McVeigh carried an envelope of libertarian materials to the bombing. These included a bumper sticker with Samuel Adams' slogan, "When the government fears the people, there is liberty. When the people fear the government, there is tyranny." Underneath, McVeigh had scrawled, "Maybe now, there will be liberty!" Another quote contained John Locke's quote, "I have no reason to suppose, that he, who would take away my liberty, would not, when he had me in his power, take away every thing else. And therefore it is lawful for me to treat him as one who has put himself into a state of war with me, i.e. kill him if I can."[30]

Bombing

At 9:02 a.m. CST, the Ryder truck, containing in excess 6,200 pounds (2,800 kg)[31] of ammonium nitrate fertilizer, nitromethane, and diesel fuel mixture, detonated in front of the north side of the nine-story Alfred P. Murrah Federal Building.[32][21] The blast destroyed a third of the building[33] and created a 30-foot (9.1 m) wide, 8-foot (2.4 m) deep crater on NW 5th Street next to the building.[34] The blast destroyed or damaged 324 buildings in a sixteen-block radius,[35] destroyed or burned 86 cars around the site,[36] and shattered glass in 258 nearby buildings[37] (the broken glass alone accounted for 5% of the death total and 69% of the injuries outside the Murrah Federal building).[38] The destruction of the buildings left several hundred people homeless and shut down multiple offices in downtown Oklahoma City.[39]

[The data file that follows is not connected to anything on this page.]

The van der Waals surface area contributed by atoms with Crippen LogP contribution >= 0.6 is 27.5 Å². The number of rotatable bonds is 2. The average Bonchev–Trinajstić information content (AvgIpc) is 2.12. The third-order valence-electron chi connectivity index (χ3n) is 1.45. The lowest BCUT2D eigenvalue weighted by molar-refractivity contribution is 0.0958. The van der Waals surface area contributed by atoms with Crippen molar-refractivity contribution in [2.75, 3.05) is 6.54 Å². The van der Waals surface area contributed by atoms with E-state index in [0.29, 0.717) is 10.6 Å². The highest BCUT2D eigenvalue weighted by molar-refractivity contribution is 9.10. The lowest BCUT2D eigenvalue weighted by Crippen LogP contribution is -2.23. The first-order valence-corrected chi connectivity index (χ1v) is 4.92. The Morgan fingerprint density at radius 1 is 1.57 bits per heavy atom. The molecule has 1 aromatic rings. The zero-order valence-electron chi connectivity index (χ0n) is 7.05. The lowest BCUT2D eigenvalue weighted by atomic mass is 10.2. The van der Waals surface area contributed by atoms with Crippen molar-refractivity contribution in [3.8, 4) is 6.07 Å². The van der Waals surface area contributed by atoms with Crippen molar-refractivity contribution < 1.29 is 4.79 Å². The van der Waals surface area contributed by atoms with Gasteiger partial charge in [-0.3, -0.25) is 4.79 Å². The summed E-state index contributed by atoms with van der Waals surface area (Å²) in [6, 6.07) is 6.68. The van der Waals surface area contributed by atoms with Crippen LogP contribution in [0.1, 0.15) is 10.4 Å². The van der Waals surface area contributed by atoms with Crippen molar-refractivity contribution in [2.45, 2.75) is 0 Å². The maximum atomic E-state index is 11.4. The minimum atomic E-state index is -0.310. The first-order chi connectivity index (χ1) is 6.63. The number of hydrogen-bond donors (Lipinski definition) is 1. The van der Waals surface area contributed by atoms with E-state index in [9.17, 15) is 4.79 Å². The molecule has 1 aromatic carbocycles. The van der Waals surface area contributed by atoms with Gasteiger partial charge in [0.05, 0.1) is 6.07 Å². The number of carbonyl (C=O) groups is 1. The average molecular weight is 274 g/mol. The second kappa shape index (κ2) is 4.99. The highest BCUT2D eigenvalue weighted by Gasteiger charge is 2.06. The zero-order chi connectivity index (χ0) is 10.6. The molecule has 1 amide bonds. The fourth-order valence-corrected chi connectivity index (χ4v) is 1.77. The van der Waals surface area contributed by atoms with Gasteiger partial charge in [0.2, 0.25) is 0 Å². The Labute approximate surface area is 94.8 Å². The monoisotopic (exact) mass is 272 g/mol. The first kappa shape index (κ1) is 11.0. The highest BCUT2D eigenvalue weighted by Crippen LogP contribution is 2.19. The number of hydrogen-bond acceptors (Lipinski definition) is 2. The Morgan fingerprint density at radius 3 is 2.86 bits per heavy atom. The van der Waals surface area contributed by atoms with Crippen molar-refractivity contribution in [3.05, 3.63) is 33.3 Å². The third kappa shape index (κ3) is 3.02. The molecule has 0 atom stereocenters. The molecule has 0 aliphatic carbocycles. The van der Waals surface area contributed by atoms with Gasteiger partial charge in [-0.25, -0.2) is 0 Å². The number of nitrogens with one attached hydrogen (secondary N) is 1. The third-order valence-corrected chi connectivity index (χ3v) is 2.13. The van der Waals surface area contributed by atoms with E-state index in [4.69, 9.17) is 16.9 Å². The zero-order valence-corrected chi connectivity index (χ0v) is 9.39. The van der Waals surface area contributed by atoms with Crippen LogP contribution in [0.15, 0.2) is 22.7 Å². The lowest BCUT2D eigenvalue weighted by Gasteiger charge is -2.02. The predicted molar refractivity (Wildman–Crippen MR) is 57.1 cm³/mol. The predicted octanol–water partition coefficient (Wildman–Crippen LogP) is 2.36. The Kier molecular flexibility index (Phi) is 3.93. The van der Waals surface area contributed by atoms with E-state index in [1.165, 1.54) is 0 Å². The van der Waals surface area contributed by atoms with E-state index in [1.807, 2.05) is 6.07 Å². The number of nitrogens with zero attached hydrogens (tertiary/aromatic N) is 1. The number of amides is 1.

The effects of the blast were equivalent to over 5,000 pounds (2,300 kg) of TNT,[40] and could be heard and felt up to 55 miles (89 km) away.[39]Seismometers at the Omniplex Science Museum in Oklahoma City, 4.3 miles (6.9 km) away, and in Norman, Oklahoma, 16.1 miles (25.9 km) away, recorded the blast as measuring approximately 3.0 on the Richter scale.[41]

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Guest Darrell

Arrests